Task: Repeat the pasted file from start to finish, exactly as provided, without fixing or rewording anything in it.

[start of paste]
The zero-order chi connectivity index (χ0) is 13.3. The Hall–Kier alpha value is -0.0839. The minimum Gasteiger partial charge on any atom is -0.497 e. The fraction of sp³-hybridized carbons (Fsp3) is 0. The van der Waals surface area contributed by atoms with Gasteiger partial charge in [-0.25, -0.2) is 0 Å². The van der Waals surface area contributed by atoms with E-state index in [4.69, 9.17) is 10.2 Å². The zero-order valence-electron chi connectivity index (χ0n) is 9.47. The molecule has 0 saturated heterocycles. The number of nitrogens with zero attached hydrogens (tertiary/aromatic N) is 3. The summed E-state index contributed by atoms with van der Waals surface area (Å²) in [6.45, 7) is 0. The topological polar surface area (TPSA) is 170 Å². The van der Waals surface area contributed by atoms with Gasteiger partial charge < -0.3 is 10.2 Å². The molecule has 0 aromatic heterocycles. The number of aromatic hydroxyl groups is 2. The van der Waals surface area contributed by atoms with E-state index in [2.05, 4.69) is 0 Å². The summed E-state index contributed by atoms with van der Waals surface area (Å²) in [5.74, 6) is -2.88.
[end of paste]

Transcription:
The zero-order chi connectivity index (χ0) is 13.3. The Hall–Kier alpha value is -0.0839. The minimum Gasteiger partial charge on any atom is -0.497 e. The fraction of sp³-hybridized carbons (Fsp3) is 0. The van der Waals surface area contributed by atoms with Gasteiger partial charge in [-0.25, -0.2) is 0 Å². The van der Waals surface area contributed by atoms with E-state index in [4.69, 9.17) is 10.2 Å². The zero-order valence-electron chi connectivity index (χ0n) is 9.47. The molecule has 0 saturated heterocycles. The number of nitrogens with zero attached hydrogens (tertiary/aromatic N) is 3. The summed E-state index contributed by atoms with van der Waals surface area (Å²) in [6.45, 7) is 0. The topological polar surface area (TPSA) is 170 Å². The van der Waals surface area contributed by atoms with Gasteiger partial charge < -0.3 is 10.2 Å². The molecule has 0 aromatic heterocycles. The number of aromatic hydroxyl groups is 2. The van der Waals surface area contributed by atoms with E-state index in [2.05, 4.69) is 0 Å². The summed E-state index contributed by atoms with van der Waals surface area (Å²) in [5.74, 6) is -2.88.